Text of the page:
But there are also a lot of dishes that are not so simple. Where did you get the inspiration for those? Looking back at old menus and stuff like that. Like, when I was at 50 Carmine, we did this pasta in red wine sauce, that was sort of this thing, and everyone got really excited about it. But it was a really strong flavored dish, and you either kind of loved it or hated it — my own father hated it. And I realized in an odd way that what I wanted on the menu were things that you always kind of wanted — they weren't a stretch. And the specials were where you kind of played around with stuff, and a dish like that really belonged on the specials menu. That wasn't the dish that you were going to come in on a snowy night in February and be like, "I must have it." But you might do that with pasta and ragu.
How was the build? It was okay, it wasn't so bad. By the time we opened, we were running on fumes — that's always scary. Sometimes I look at these $2 million build-outs, and I think, "How are you ever going to earn that money back?" I would be so uncomfortable opening a $2 million restaurant. This is manageable. I can get my head around it. If it all failed miserably, and I owed all the money, I could conceivably pay if off over time.
Did people check it out when you did open? Yeah. I'd say the New York magazine review was super, super helpful. And just when that died off, then the New Yorker, and a whole new crowd came in. But ultimately, it's a local neighborhood place. Sometimes people write the reviews on Yelp, and they're like, "Well, I wouldn't travel for it." But that's not the point of this restaurant. It's more like, "Oh, I just got off work, and I want to go around the corner and have a bowl of pasta."
Were you at all expecting a bigger review process? No, not really. I was thrilled, honestly, to get a New Yorker review. I was like, "Look, I made it! I'm in the New Yorker."
Did you have to make any changes after the first month? There were some things that surprised me. We do a lasagna here that's a really traditional Tuscan lasagna, with a meat sauce, a bechamel, and fresh pasta. Then we put it in a clay casserole dish and bake it to order. There was a fair amount of initial criticism. People's idea of lasagna is more of a Southern Italian, or Italian-American lasagna, so they were expecting more cheese, more red sauce, more this or that. That really took me by surprise, because I think it's so amazing. It comes to the table and it's all puffed up, and you can smell the terra cotta — to me, it's one of the most dramatic dishes that we do, and it was odd that people didn't react favorably to it. It was disappointing, but I didn't waiver.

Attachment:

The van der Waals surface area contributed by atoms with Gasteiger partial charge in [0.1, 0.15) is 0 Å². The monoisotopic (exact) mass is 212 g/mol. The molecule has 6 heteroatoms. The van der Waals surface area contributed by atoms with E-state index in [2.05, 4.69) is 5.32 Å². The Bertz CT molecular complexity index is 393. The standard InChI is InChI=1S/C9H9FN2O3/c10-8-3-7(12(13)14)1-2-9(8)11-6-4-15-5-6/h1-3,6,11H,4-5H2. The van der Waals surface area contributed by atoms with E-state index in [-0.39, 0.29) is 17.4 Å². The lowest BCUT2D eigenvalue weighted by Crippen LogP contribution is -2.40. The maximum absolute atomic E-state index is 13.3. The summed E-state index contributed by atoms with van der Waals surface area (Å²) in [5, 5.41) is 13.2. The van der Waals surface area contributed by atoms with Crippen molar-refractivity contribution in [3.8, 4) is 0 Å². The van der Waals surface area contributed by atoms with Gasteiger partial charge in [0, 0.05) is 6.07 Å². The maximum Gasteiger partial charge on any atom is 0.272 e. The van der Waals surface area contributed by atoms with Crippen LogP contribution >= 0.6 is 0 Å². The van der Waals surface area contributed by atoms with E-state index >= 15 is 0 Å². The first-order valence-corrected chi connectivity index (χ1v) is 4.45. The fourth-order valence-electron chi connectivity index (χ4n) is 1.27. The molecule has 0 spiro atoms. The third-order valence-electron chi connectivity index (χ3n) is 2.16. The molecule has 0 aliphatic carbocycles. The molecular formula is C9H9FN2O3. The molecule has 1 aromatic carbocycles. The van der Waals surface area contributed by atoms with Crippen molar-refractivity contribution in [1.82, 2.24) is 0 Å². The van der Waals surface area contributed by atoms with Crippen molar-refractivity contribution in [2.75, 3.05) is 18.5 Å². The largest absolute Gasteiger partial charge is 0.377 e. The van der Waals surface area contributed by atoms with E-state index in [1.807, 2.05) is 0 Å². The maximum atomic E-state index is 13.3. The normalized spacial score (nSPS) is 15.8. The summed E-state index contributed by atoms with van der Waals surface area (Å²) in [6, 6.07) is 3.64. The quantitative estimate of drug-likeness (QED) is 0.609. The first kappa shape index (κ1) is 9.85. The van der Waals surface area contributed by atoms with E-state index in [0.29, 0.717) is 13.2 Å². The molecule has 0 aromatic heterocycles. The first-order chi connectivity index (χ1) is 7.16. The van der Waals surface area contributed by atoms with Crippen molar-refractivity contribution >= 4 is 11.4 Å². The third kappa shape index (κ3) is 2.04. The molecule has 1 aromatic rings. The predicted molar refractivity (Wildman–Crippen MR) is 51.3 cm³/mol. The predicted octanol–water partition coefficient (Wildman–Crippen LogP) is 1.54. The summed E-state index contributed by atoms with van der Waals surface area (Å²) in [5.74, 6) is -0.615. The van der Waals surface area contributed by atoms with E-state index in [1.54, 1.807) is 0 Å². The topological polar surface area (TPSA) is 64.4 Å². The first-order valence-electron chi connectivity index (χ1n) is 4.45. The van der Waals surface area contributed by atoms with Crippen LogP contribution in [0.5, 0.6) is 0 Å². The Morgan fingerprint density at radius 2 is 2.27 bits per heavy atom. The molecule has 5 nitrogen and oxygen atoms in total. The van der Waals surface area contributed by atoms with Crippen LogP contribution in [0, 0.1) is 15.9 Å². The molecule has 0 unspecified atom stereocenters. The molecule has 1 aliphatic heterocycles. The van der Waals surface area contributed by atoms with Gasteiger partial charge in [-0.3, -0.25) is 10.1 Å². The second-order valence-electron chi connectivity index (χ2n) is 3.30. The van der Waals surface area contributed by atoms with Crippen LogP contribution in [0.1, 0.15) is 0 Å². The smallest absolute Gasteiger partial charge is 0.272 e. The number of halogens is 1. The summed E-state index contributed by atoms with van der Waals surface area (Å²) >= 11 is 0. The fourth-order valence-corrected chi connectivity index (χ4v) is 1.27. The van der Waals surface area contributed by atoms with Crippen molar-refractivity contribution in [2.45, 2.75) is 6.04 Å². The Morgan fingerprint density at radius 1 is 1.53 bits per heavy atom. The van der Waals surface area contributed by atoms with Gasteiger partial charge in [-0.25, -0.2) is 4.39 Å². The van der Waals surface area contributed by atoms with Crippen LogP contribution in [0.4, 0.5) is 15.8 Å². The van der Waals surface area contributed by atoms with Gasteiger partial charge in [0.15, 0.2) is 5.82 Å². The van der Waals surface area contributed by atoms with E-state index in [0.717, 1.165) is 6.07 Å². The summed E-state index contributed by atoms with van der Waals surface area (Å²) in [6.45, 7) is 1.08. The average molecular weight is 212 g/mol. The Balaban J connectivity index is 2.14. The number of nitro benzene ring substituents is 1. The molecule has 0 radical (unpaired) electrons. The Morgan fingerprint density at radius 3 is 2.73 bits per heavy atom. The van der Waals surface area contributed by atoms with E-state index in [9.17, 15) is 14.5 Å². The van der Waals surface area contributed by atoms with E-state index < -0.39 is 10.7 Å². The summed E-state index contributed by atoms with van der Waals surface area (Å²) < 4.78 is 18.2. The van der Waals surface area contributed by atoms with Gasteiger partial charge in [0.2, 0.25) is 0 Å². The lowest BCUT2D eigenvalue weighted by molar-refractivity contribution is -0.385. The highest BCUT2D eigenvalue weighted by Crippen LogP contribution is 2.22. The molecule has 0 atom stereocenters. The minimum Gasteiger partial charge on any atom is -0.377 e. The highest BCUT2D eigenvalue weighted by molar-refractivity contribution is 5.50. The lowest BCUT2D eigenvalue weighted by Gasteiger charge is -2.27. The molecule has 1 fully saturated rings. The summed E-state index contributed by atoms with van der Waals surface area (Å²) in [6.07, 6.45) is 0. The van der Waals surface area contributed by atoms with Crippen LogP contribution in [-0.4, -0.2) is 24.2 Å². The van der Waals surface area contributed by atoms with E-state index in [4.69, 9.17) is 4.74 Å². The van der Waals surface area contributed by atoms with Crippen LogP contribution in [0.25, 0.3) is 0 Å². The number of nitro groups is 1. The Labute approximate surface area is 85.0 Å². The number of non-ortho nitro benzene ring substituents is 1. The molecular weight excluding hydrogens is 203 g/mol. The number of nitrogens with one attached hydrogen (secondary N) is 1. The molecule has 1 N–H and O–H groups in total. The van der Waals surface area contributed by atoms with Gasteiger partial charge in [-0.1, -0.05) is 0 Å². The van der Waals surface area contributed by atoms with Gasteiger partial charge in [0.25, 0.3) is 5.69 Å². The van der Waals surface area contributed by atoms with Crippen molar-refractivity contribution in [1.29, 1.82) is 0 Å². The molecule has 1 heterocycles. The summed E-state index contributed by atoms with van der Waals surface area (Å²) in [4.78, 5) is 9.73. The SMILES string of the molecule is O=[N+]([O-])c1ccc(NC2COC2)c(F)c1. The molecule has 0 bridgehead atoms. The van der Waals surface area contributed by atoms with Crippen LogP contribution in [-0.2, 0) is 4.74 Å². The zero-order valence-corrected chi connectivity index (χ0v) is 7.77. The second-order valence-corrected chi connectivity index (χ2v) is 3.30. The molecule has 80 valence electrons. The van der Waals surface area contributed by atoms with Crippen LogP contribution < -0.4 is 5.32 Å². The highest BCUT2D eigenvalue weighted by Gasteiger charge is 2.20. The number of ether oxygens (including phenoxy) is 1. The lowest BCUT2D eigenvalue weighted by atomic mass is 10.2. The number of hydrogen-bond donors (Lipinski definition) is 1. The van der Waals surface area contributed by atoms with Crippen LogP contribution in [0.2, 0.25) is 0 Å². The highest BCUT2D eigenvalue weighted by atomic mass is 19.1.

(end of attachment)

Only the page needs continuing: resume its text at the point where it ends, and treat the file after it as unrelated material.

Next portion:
The menu has only a handful of entrees. Did this format work out from the start? I was blown away by how much pasta people ate. People come in and order pasta as an appetizer, and pasta as a mid-course, and pasta as a third course. And for me, very much in my mind, when you go out to eat, you have an appetizer, you have a pasta, and you have an entree. We sell maybe 10, 15, or maybe 20 entrees a night. And that's a little sad in a way because I would love to play with those entrees more. I would love to bring other things in, but it is... I promoted it as a pasta restaurant, and the way people come in and eat here, it's all about pasta. Sometimes we fool around with the entree specials, but it's a really slow sell.
How was summer? Did it slow down? Yeah, it's summer. I mean, in the spring, we were still getting reviewed and stuff like that. Summer slowed down, but not that bad. December was great, and it's definitely not like December now, but it's okay — I'm not complaining. We do have a lot of neighborhood regulars. I hope that we're just a comfortable enough place, and it's easy enough to come in, and you don't have to think about it too much.
In the past, you've mentioned other ideas for restaurants that you might want to get off the ground. What are you thinking about these days? We're so stymied here with entrees, and I'd love to do a meat-centric place. I spend a lot of time in Umbria, because I have a chef friend over there, and my family's house is not that far, and so I go over there a lot. It's very meat-centric — like pork chops, sausages, and salumi, and all that. And in a way, I love taking the same idea of this place, and focussing on one element of Italian cuisine.
What about the Middle Eastern concept? Yeah, I have a million and one fantasies, and I must say Middle Eastern is one of them. I think it's something that I've sort of rolled over in my head again. Rather than a proper Middle Eastern restaurant, I'd love to just take over a falafel stand, but make everything with really good ingredients. I never understand why all the falafel stands make their tabouli with curly parsley — I don't think they grow curly parsley in the Middle East. Curly parsley to me is like this leftover, weird 1970s garnish thing. I imagine that curly parsley is cheaper, and that's why they use it. So, I'd love to "porchettify" that. In fact, Joe Doe took a space on First Street with his sandwich shop that I've been eyeing for a long time.
Does it feel like it's been a year? Maybe longer. I'm really happy for it to have been a year, and to be in as good a place at the end of the year as we are. Business feels really good.